We report two new studies and a re‐analysis of a published study, testing predictions about how different processing speed measures influence conclusions about executive control across the lifespan. We find that the choice of processing speed measure affects the relationship observed between processing speed and executive control, in a manner that changes with age, and that choice of processing speed measure affects conclusions about development and the relationship among executive control measures. Implications for understanding processing speed, executive control, and their development are discussed. (Source: Developmental Science)
Source: Developmental Science - February 23, 2013 Category: Child Development Authors: Nicholas J. Cepeda, Katharine A. Blackwell, Yuko Munakata Tags: Paper Source Type: research
Genetic and Environmental Influences on Negative Life Events From Late Childhood to Adolescence
This multiwave longitudinal study tested two quantitative genetic developmental models to examine genetic and environmental influences on exposure to negative dependent and independent life events. Participants (N = 457 twin pairs) completed measures of life events annually from ages 9 to 16. The same genetic factors influenced exposure to dependent events across time and increased in magnitude during the transition to adolescence. Independent events were less genetically influenced than dependent events in boys, but not girls. Shared environmental influences decreased in magnitude as youth transitioned into adolescence....
Source: Child Development - February 4, 2013 Category: Child Development Authors: Daniel P. Johnson, Soo Hyun Rhee, Mark A. Whisman, Robin P. Corley, John K. Hewitt Tags: Empirical Article Source Type: research
The relationship between multisensory integration and IQ in children.
It is well accepted that multisensory integration has a facilitative effect on perceptual and motor processes, evolutionarily enhancing the chance of survival of many species, including humans. Yet, there is limited understanding of the relationship between multisensory processes, environmental noise, and children's cognitive abilities. Thus, this study investigated the relationship between multisensory integration, auditory background noise, and the general intellectual abilities of school-age children (N = 88, mean age = 9 years, 7 months) using a simple audiovisual detection paradigm. We provide evidence that children w...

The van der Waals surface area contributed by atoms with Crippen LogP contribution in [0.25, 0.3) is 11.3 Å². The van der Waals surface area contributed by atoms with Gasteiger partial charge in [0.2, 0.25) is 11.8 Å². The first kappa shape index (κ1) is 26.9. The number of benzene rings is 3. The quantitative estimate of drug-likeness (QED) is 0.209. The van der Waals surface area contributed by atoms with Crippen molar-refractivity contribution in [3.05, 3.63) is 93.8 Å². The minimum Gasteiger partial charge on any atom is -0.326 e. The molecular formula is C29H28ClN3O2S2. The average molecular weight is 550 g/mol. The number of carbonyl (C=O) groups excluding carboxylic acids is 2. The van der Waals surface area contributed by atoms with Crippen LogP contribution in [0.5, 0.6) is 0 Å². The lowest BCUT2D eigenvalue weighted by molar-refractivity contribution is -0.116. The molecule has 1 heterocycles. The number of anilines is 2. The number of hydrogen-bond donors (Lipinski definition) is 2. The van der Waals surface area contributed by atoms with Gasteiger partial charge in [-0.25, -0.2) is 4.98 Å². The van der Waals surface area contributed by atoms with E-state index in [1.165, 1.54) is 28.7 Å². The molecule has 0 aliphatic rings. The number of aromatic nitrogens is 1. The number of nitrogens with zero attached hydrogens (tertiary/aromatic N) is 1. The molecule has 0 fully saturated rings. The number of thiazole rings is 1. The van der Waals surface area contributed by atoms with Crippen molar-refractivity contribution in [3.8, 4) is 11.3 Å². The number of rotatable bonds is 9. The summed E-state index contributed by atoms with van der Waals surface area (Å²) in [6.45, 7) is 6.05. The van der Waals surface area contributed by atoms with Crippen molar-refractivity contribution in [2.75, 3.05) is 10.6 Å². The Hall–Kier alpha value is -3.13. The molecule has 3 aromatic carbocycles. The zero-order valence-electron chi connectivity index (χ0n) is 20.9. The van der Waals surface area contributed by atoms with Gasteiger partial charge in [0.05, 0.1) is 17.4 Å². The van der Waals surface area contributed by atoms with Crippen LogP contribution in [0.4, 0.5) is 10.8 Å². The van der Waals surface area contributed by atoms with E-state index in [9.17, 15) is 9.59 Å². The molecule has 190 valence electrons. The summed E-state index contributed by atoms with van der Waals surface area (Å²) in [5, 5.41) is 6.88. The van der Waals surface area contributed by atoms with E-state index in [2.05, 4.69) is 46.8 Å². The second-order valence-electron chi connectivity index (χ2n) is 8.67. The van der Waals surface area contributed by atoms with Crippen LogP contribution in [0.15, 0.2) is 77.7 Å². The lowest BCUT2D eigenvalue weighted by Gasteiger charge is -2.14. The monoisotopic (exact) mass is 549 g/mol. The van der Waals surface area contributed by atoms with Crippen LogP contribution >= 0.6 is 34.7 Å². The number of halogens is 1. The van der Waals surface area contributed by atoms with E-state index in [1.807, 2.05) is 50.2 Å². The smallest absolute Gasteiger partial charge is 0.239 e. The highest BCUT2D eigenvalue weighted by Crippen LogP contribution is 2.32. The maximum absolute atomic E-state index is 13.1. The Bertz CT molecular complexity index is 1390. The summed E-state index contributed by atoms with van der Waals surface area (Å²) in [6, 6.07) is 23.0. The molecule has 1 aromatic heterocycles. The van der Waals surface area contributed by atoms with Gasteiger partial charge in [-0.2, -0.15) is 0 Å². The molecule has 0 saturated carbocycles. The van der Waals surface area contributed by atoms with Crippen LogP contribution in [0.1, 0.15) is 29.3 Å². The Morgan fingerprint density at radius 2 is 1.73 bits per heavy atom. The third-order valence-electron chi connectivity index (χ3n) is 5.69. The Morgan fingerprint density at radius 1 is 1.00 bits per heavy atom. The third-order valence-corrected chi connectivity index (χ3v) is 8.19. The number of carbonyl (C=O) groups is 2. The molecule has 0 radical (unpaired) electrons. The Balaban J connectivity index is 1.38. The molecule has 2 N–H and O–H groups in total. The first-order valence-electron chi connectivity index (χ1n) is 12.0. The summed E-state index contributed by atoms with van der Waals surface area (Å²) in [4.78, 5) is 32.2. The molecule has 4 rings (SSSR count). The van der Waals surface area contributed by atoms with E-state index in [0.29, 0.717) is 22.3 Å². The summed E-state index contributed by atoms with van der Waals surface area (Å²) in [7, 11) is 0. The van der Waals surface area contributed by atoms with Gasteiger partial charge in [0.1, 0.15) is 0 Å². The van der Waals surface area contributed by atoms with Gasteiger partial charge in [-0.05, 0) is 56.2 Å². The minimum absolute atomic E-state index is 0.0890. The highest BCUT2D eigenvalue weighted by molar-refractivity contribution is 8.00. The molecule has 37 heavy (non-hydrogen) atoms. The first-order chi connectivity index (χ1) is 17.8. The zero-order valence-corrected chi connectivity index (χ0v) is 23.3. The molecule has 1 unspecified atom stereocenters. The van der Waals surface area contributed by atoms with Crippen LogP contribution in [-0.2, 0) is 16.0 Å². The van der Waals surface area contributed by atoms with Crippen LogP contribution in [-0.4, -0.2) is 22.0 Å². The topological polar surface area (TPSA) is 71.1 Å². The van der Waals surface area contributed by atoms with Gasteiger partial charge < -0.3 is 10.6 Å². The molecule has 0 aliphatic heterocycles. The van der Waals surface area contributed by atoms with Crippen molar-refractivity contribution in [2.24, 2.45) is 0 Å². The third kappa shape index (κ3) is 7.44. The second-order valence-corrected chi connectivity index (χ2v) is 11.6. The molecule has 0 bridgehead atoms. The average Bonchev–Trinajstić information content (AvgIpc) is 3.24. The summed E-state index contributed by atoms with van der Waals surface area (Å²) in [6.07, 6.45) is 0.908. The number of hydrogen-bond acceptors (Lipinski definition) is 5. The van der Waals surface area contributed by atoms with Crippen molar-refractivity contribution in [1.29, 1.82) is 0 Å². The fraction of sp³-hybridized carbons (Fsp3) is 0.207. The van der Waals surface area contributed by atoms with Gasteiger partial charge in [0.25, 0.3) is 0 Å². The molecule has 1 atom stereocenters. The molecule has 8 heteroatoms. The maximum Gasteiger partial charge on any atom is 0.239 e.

Source: Developmental Psychology - December 12, 2010 Category: Child Development Authors: Barutchu, Ayla; Crewther, Sheila G.; Fifer, Joanne; Shivdasani, Mohit N.; Innes-Brown, Hamish; Toohey, Sarah; Danaher, Jaclyn; Paolini, Antonio G. Source Type: research
Parent Praise to 1‐ to 3‐Year‐Olds Predicts Children's Motivational Frameworks 5 Years Later
In laboratory studies, praising children's effort encourages them to adopt incremental motivational frameworks—they believe ability is malleable, attribute success to hard work, enjoy challenges, and generate strategies for improvement. In contrast, praising children's inherent abilities encourages them to adopt fixed‐ability frameworks. Does the praise parents spontaneously give children at home show the same effects? Although parents' early praise of inherent characteristics was not associated with children's later fixed‐ability frameworks, parents' praise of children's effort at 14–38 months (N = 53) did pred...